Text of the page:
Further, electronic surveillance to monitor home quarantine carries the inherent risk of discriminatory application against people of color and other vulnerable groups. There are racial disparities in the use of GPS ankle shackles in the criminal justice system, and racial disparities have already emerged in how police are enforcing social distancing rules. All too often, new surveillance technologies are deployed in a discriminatory manner.
Thus, for reasons of both efficacy and human rights, COVID-19 patients and others should not be subjected to any kind of surveillance technology to monitor their home quarantine, based solely on a positive test result or suspicion they are at elevated infection risk. Evidence that a person may be infected simply does not tend to show that they will violate a stay-home order. Most people will comply with public health instructions because they want to keep their families and communities safe.
Constitutional limits on quarantine surveillance
The U.S. Constitution limits when the government may use surveillance technology to monitor whether a COVID-19 patient is complying with a stay-home quarantine order.
Under the Supreme Court’s watershed Carpenter decision in 2018, the government conducts a “search” that triggers Fourth Amendment scrutiny when it uses technology to automatically create a “detailed chronicle of a person’s physical presence.” Lower courts have extended Carpenter beyond the particular surveillance technology at issue in that case (historical cell site location information or CSLI) to additional technologies, including real-time CSLI, and pole cameras aimed at a suspect’s property.
Here, weeks of automated location tracking of a quarantined patient should likewise be considered a search. Ordinarily, the government needs a warrant to conduct a search, based on a judge’s finding of probable cause of crime and particularity about who and what will be searched. In this context, a judge must find probable cause that a particular person will break quarantine. Perhaps that could be shown by evidence that a specific patient already broke quarantine in the past. It could not be shown just by a patient’s current infectiousness.
Some have suggested that quarantine surveillance falls within the “special needs” doctrine. This is an exception from the Fourth Amendment’s ordinary warrant requirement, if the government has a purpose “beyond the normal need for law enforcement” and the burdened privacy interests are “minimal.” EFF has long resisted the use of this doctrine as an excuse to engage in highly intrusive surveillance without a warrant, including NSA mass internet surveillance and DNA extraction from arrested people. The doctrine should not apply here, when police strap a GPS shackle to a patient’s ankle, or force a patient to download a tracking app, and threaten to arrest the patient if this surveillance technology shows they stepped foot outside their home. Even if government could show a special need, the doctrine still requires a balancing of the benefits and costs of requiring a warrant to conduct the type of search at issue. Here, quarantine surveillance is highly intrusive, and the government should readily be able to seek prompt judicial review of any alleged need for quarantine surveillance.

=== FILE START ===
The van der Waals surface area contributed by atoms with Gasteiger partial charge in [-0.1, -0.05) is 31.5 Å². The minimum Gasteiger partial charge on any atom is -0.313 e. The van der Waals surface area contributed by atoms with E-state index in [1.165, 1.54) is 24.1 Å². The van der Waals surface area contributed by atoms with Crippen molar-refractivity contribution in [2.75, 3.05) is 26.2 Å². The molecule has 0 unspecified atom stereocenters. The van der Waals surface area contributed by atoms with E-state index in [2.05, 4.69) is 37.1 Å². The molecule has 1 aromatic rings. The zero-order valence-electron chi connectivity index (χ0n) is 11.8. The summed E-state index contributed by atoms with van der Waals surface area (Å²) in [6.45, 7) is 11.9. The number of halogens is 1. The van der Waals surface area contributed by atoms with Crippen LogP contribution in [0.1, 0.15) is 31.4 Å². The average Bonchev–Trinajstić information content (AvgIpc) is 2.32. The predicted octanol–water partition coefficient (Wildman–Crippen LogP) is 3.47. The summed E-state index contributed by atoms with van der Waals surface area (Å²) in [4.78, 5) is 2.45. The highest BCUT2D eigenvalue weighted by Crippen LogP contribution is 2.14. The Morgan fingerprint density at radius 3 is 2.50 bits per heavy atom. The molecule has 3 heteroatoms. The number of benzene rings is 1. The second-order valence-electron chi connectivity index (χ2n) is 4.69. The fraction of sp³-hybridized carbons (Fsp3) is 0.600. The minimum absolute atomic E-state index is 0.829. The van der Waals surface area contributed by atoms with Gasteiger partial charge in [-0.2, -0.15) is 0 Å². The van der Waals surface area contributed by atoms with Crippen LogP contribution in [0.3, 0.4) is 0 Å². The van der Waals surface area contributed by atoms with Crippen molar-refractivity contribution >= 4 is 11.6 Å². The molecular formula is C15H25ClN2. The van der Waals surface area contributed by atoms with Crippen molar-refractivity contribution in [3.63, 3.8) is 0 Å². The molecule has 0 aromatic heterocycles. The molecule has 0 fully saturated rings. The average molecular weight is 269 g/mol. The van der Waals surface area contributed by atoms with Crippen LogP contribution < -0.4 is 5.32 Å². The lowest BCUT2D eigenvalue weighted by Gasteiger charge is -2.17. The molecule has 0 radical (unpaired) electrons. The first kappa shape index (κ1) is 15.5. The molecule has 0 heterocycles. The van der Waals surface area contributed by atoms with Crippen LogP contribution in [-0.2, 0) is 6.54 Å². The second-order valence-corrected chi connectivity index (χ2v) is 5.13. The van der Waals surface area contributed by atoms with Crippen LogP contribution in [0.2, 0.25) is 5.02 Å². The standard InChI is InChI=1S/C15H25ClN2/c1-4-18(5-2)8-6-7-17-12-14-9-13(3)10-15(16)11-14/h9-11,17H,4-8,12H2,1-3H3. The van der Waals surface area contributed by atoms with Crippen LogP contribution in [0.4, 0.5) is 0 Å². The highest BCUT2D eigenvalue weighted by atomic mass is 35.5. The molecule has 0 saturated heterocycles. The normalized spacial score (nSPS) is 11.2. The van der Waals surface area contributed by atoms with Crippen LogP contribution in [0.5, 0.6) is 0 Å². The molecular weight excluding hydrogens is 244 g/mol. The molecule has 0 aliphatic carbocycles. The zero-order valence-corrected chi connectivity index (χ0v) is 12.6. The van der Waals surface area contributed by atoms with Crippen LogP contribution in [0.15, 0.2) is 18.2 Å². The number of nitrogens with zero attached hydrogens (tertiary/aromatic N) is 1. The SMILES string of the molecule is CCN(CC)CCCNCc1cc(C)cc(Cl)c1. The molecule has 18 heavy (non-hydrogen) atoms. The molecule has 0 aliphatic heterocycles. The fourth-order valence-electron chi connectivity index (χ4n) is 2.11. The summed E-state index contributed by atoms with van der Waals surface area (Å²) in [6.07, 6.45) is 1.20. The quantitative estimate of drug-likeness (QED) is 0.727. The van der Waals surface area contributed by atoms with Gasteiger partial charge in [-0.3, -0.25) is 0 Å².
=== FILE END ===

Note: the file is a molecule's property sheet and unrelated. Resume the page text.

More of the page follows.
The U.S. Constitution also requires procedural due process, meaning notice and an opportunity to be heard when the government deprives a person of their liberty. Here, patients must have a timely and fair opportunity to challenge the use of surveillance technology to monitor their home quarantine.
Automated location tracking is a grave intrusion on personal liberty, including by means of a GPS ankle shackle or compelled download of a surveillance app. This surveillance is not justified merely because a person has been ordered to quarantine at home after they tested positive for COVID-19 or are deemed to have an elevated infection risk.
One need not speculate regarding what kinds of surveillance power governments will demand next. In the name of containing COVID-19, the governments of Russia and China already have required the general population (not just infected patients) to download location-tracking apps onto their phones. Then these governments use these apps to monitor and limit the movements of the general population. History shows that when crises abate, governments hold onto the powers they seize to address the crises.